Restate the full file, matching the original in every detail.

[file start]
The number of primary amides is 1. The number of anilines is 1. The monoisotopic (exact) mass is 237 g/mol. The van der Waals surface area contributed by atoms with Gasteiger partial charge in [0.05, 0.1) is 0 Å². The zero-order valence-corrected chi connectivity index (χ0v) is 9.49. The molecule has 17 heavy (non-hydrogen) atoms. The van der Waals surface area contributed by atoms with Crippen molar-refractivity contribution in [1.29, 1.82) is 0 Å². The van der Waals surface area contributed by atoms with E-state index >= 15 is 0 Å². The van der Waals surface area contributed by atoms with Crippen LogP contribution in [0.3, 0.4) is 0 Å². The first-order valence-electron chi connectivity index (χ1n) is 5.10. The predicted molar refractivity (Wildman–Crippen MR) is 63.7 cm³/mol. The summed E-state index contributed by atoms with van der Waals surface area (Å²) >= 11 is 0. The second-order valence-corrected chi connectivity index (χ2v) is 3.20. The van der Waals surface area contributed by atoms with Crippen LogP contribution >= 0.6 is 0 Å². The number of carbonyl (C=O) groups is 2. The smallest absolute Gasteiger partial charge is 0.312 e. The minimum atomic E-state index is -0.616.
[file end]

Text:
The number of primary amides is 1. The number of anilines is 1. The monoisotopic (exact) mass is 237 g/mol. The van der Waals surface area contributed by atoms with Gasteiger partial charge in [0.05, 0.1) is 0 Å². The zero-order valence-corrected chi connectivity index (χ0v) is 9.49. The molecule has 17 heavy (non-hydrogen) atoms. The van der Waals surface area contributed by atoms with Crippen molar-refractivity contribution in [1.29, 1.82) is 0 Å². The van der Waals surface area contributed by atoms with E-state index >= 15 is 0 Å². The van der Waals surface area contributed by atoms with Crippen LogP contribution in [0.3, 0.4) is 0 Å². The first-order valence-electron chi connectivity index (χ1n) is 5.10. The predicted molar refractivity (Wildman–Crippen MR) is 63.7 cm³/mol. The summed E-state index contributed by atoms with van der Waals surface area (Å²) >= 11 is 0. The second-order valence-corrected chi connectivity index (χ2v) is 3.20. The van der Waals surface area contributed by atoms with Crippen LogP contribution >= 0.6 is 0 Å². The number of carbonyl (C=O) groups is 2. The smallest absolute Gasteiger partial charge is 0.312 e. The minimum atomic E-state index is -0.616.